Your garden wish book

Photo by Deborah Maier

Do you remember the Sears Wish Book? The arrival of the current issues of garden seed and plant catalogues is just as exciting!  There’s the breathless anticipation of what new and wonderful things are contained inside—eager to crack the catalogue open but wanting the moment to just be right—to give it the attention it deserves.

Then there’s the initial flip through the pages, with the oohs and aahs for the photos of the spectacular new varieties of plants. And just as there was for the Wish Book, there’s the compilation of items to be added to the wish list. Then, just like the childhood toy list, the list is ranked and wishes reordered to put the most desired at the top.

Online catalogues are nice, but there is something about the printed version that makes it extra special. Curling up in a comfortable armchair to flip through the pages is so pleasurable.

After the first look, out come the sticky flags. They make it easy to tag a page and the item of interest. In the past, I would remove the flags from the items that don’t make the cut. This year, I’m going to put the full list on my computer and make it part of my garden plan.

Using a spreadsheet or table, each plant can be added with its desired planting location. Instead of just focusing on the “want” for ranking, purpose can be included.  I can use the information to develop specific areas of the garden, and if I run out of budget before plants, I have an organized list for next year.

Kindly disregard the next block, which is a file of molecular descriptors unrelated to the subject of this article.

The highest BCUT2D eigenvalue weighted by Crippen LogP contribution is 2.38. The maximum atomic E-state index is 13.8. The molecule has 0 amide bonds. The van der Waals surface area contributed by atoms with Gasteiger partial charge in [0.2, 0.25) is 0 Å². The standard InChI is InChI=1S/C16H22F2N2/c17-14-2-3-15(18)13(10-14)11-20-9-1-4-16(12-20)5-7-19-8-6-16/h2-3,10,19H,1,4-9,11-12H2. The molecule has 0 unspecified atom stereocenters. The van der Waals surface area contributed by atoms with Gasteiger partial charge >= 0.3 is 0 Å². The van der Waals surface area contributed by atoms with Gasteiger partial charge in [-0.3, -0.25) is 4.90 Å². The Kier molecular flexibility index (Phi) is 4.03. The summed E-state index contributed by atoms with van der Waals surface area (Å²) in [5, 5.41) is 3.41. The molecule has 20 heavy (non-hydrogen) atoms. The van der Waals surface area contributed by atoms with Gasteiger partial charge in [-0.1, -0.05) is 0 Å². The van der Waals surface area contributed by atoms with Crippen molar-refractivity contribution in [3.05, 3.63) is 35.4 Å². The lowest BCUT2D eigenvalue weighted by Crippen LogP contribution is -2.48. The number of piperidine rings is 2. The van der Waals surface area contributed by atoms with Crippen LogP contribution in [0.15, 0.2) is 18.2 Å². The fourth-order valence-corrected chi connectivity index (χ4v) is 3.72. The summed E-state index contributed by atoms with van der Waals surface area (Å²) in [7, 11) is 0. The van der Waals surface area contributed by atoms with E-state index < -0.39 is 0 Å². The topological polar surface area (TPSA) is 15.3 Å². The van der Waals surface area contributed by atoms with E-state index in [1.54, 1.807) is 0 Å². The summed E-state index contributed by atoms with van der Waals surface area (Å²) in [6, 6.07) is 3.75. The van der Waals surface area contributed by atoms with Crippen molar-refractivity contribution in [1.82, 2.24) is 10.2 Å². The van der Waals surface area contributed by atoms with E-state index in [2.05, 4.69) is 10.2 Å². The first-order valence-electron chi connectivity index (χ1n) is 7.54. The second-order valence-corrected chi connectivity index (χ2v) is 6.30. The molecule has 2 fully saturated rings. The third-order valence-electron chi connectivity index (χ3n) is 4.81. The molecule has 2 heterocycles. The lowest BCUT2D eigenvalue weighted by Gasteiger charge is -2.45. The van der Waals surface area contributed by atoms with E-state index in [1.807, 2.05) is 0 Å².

Looking and planning with catalogues in-hand doesn’t eliminate shopping locally. The catalogues are great for inspiration and building plant wish lists. Keep in mind that shipped plants are often bare root. Bare root means that you will receive a clean root of the plant in a bag with a bit of moisture holding wood chips, peat moss, moss, or other packaging.

Typically, the stem is cut down to a few centimeters. Mail ordered trees and shrubs are usually much smaller than what can be purchased at a local garden centre as they need to fit the postal size constraints and not be damaged during shipping. So, if you want instant impact in the yard, acquiring the plant from the garden centre is the way to go.

Putting what you want in a plan, and on paper to take with you when shopping at a garden centre, helps prevent being lured to purchase “eye candy” plants that won’t meet your needs.

Some plants, though, should be ordered. Many of the companies that send catalogues also develop plants. Their new releases, which will be boldly tagged, won’t be available anywhere else, so if it’s the plant you want, then ordering from the supplier is the only way to acquire it.

While the growing interest in starting plants from seeds has resulted in making a wider assortment of seeds available at garden centres, finding something unusual is more likely in a catalogue. There are also more options for the quantity that you can purchase.

Instead of getting a few seeds in an envelope, catalogues often have purchase options by count or weight—which are usually more economical if you want to purchase a lot of a specific seed. Many seeds have a long shelf-life if they are kept cool and dry.

January is a great time to start on a garden plan. Check what seeds you have, peruse the garden catalogues for inspiration, and make a list. Include what plant for where, and when and where to purchase, as well as when to plant. It’s not too late to request a “wish book” catalogue. We may be in the heart of winter, but spring is just around the corner.

To learn more about the Calgary Horticultural Society and gardening in Calgary, visit